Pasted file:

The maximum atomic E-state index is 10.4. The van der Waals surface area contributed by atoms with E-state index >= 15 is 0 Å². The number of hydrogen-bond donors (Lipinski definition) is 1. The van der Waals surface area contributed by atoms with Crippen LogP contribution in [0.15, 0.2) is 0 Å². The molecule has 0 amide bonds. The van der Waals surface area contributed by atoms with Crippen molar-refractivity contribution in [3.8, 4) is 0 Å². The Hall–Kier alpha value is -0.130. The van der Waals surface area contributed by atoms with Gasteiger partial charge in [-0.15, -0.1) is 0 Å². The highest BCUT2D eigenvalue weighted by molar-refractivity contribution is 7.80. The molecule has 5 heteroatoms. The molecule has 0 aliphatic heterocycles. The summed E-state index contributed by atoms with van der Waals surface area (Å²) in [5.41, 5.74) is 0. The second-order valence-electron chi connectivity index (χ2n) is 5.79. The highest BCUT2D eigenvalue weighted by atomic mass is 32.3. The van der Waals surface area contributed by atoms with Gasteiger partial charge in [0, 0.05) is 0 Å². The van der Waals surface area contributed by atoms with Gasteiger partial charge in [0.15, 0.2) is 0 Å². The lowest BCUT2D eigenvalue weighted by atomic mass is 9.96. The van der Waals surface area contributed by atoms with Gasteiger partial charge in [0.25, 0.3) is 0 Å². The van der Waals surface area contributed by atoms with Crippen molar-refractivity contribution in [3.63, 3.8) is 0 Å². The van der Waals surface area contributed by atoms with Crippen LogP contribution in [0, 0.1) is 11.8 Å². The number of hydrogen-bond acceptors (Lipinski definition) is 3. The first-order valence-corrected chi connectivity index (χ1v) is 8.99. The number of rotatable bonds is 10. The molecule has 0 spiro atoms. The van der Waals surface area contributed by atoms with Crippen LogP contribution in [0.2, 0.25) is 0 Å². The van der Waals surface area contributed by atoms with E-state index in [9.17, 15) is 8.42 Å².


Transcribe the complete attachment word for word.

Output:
The maximum atomic E-state index is 10.4. The van der Waals surface area contributed by atoms with E-state index >= 15 is 0 Å². The number of hydrogen-bond donors (Lipinski definition) is 1. The van der Waals surface area contributed by atoms with Crippen LogP contribution in [0.15, 0.2) is 0 Å². The molecule has 0 amide bonds. The van der Waals surface area contributed by atoms with Crippen molar-refractivity contribution in [3.8, 4) is 0 Å². The Hall–Kier alpha value is -0.130. The van der Waals surface area contributed by atoms with Gasteiger partial charge in [-0.15, -0.1) is 0 Å². The highest BCUT2D eigenvalue weighted by molar-refractivity contribution is 7.80. The molecule has 5 heteroatoms. The molecule has 0 aliphatic heterocycles. The summed E-state index contributed by atoms with van der Waals surface area (Å²) in [5.41, 5.74) is 0. The second-order valence-electron chi connectivity index (χ2n) is 5.79. The highest BCUT2D eigenvalue weighted by atomic mass is 32.3. The van der Waals surface area contributed by atoms with Gasteiger partial charge in [0, 0.05) is 0 Å². The van der Waals surface area contributed by atoms with Gasteiger partial charge in [0.15, 0.2) is 0 Å². The lowest BCUT2D eigenvalue weighted by atomic mass is 9.96. The van der Waals surface area contributed by atoms with Gasteiger partial charge in [0.25, 0.3) is 0 Å². The van der Waals surface area contributed by atoms with Crippen molar-refractivity contribution in [3.63, 3.8) is 0 Å². The van der Waals surface area contributed by atoms with Crippen LogP contribution in [0, 0.1) is 11.8 Å². The number of hydrogen-bond acceptors (Lipinski definition) is 3. The first-order valence-corrected chi connectivity index (χ1v) is 8.99. The number of rotatable bonds is 10. The molecule has 0 spiro atoms. The van der Waals surface area contributed by atoms with Crippen LogP contribution in [0.2, 0.25) is 0 Å². The van der Waals surface area contributed by atoms with E-state index in [9.17, 15) is 8.42 Å².